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DASVIDANIYA

Is it time for Indians living in Russia to leave?

March in support of Russia, in New Delhi
Reuters/Anushree Fadnavis
Should they stay or should they go?
  • Ananya Bhattacharya
By Ananya Bhattacharya

Tech reporter

Published Last updated

A circular dated March 3, purportedly issued by the Indian government and asking its nationals to leave Russia, has been doing the rounds on social media for the past few days. The Indian embassy in Moscow has clarified that it is fake.

A question, nevertheless, remains: Given the rising tension in the region, would it be better for Indians to leave?

Many experts are of the opinion that it is and that India should follow in the US and France’s footsteps and move their citizens out.

Even if the war doesn’t end immediately, daily life is bound to get more and more difficult for Russians as resources get squeezed. The Indian diaspora there—about 14,000 of them—is inevitably going to face the heat.

“Due to the impending economic uncertainty, as well as stark security concerns, Modi should issue an advisory, warning Indian citizens living in Russia to leave the country as soon as possible; and the Indian government should work to evacuate as many Indian citizens as possible,” Tiffiany Howard, an associate professor at University of Nevada, Las Vegas, told Quartz.

Clearly, the immigrants themselves are already desperate.

Some experts even expect the emerging situation in Russia to get as bad as that post the fall of the Soviet Union.

“The Russian economy is being targeted in the way that the Venezuelan and Iranian economies have been targeted, but in some ways much more stringently. Unemployment, food shortages, heating shortage, etc. could be worse than (in) the 1990s. Inflation is already galloping as the rouble is in a free fall. Crime will, like the 1990s, spike as it always does during economic downturns,” said Matthew Payne, a history professor at Emory University who lived in the former Union of Soviet Socialist Republics through the 1990s.

“The war will make life in Russia poorer, more dangerous, and generally grimmer where finding basic supplies even of the stuff Russia exports (grain, petroleum) very different as it takes time to repurpose supply chains. “

Food, fashion, and more in flux

Much of the fighting is currently concentrated in Ukraine, but life in mainland Russia is tumultuous already. The US and the UK are banning oil exports from the country to cripple its economy. The internet there is drastically curtailed by authorities.

Several foreign companies, including fast-food chain McDonald’s, Coca-Cola, and retailer Zara, have stopped operating in Russia. Some, like Uniqlo, are sticking around as a “necessity” for civilians, but the options are few.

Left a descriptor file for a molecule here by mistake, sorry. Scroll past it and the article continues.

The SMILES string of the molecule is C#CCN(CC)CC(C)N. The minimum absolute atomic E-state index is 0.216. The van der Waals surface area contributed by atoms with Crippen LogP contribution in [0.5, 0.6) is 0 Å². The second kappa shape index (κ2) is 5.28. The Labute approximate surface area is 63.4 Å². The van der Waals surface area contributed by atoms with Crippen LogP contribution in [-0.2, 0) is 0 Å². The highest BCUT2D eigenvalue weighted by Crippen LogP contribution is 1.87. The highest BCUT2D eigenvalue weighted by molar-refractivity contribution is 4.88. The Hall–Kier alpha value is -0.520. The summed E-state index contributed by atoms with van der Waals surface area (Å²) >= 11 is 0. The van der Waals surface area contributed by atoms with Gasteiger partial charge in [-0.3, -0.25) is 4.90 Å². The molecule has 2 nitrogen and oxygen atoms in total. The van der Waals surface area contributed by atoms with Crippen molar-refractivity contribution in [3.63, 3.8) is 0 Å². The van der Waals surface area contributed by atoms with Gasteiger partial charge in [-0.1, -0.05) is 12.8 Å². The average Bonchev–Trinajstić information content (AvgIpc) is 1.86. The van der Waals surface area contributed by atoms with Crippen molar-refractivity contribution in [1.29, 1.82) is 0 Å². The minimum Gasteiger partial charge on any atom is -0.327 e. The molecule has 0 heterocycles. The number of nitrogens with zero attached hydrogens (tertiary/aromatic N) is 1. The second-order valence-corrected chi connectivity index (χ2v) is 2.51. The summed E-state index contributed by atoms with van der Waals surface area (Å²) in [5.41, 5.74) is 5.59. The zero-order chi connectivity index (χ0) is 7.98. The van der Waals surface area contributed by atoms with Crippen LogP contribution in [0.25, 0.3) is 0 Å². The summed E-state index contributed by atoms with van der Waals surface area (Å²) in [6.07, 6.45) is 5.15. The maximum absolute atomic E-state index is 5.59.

Money in a mess

When companies press pause, employees, particularly immigrants, go into a tizzy. In Russia, a handful like McDonald’s, Estee Lauder, Adidas, and Nike, may continue to compensate workers, but most others have no plans laid out.

Those earning from online platforms like AirBnB and Google’s YouTube, which have suspended their Russians ops, are left in the lurch.

Furthermore, sending and receiving money in Russia are increasingly a task given that Visa, Mastercard, and American Express have all pulled out. Other money transfer companies like Wise, Remitly, Zepz, and TransferGo have blocked their services, too.

Cryptocurrency is an option, albeit a limited one given the regulatory hurdles in India. For now, prepaid cards are the best bet, according to at least two experts.

Few flights to get out

The bi-weekly Delhi-Moscow route is likely to be suspended. Some Russian airlines are no longer allowed to fly planes leased in the West, which means travellers could risk getting stranded in a third country if the plane is impounded there.

As airlines around the world scramble to cancel flights and plan alternate routes to avoid Russian airspace, those remaining few, and longer flights, are likely to turn expensive.

“People might want to take a train to a convenient border, say, Finland’s, and fly out of that country but travel is about to get very, very expensive for everyone, not just those trying to leave or enter the Russian Federation,” Payne said.

Indian immigrants come last

If things do take a turn for the worse, Indian immigrants will not be top of mind for Russian authorities to rescue.

“As we are seeing with refugees fleeing from Ukraine, African and Indian immigrants have faced blatant discrimination which has impeded their ability to leave the country,” says Howard.

Prime minister Narendra Modi’s government has avoided denouncing Russia’s “special military operation” but Indians should not consider themselves immune.

“Russia is a fairly anti-immigrant regime already and anti-immigrant right-wing parties are quite vocal. I don’t know of any targeting of south Asian immigrants, but central Asian immigrants are subject to constant harassment and abuse,” Payne said. “As the economy craters, I expect this nativism to grow worse.”

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